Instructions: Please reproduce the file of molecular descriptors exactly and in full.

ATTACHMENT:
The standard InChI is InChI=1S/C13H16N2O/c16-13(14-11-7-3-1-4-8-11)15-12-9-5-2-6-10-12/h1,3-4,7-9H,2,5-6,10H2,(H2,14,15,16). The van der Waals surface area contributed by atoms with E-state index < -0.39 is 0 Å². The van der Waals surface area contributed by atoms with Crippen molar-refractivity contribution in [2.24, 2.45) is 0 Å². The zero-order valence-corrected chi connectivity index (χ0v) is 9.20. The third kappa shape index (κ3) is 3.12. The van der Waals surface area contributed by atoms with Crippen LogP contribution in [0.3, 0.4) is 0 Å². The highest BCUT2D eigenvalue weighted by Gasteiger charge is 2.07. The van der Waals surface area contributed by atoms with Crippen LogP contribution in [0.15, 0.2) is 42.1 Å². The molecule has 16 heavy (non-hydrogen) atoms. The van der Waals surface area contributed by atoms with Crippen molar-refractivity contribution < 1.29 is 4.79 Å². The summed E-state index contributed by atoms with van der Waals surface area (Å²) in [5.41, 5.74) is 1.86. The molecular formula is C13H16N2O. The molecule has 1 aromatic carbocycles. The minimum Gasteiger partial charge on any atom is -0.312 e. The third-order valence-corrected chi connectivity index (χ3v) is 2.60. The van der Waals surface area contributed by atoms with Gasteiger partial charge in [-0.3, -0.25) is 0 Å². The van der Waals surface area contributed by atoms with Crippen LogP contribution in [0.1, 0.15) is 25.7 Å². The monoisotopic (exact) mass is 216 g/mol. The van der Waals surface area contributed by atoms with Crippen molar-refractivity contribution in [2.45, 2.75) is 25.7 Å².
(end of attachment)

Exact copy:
The standard InChI is InChI=1S/C13H16N2O/c16-13(14-11-7-3-1-4-8-11)15-12-9-5-2-6-10-12/h1,3-4,7-9H,2,5-6,10H2,(H2,14,15,16). The van der Waals surface area contributed by atoms with E-state index < -0.39 is 0 Å². The van der Waals surface area contributed by atoms with Crippen molar-refractivity contribution in [2.24, 2.45) is 0 Å². The zero-order valence-corrected chi connectivity index (χ0v) is 9.20. The third kappa shape index (κ3) is 3.12. The van der Waals surface area contributed by atoms with Crippen LogP contribution in [0.3, 0.4) is 0 Å². The highest BCUT2D eigenvalue weighted by Gasteiger charge is 2.07. The van der Waals surface area contributed by atoms with Crippen LogP contribution in [0.15, 0.2) is 42.1 Å². The molecule has 16 heavy (non-hydrogen) atoms. The van der Waals surface area contributed by atoms with Crippen molar-refractivity contribution < 1.29 is 4.79 Å². The summed E-state index contributed by atoms with van der Waals surface area (Å²) in [5.41, 5.74) is 1.86. The molecular formula is C13H16N2O. The molecule has 1 aromatic carbocycles. The minimum Gasteiger partial charge on any atom is -0.312 e. The third-order valence-corrected chi connectivity index (χ3v) is 2.60. The van der Waals surface area contributed by atoms with Gasteiger partial charge in [-0.3, -0.25) is 0 Å². The van der Waals surface area contributed by atoms with Crippen LogP contribution in [0.1, 0.15) is 25.7 Å². The monoisotopic (exact) mass is 216 g/mol. The van der Waals surface area contributed by atoms with Crippen molar-refractivity contribution in [2.45, 2.75) is 25.7 Å².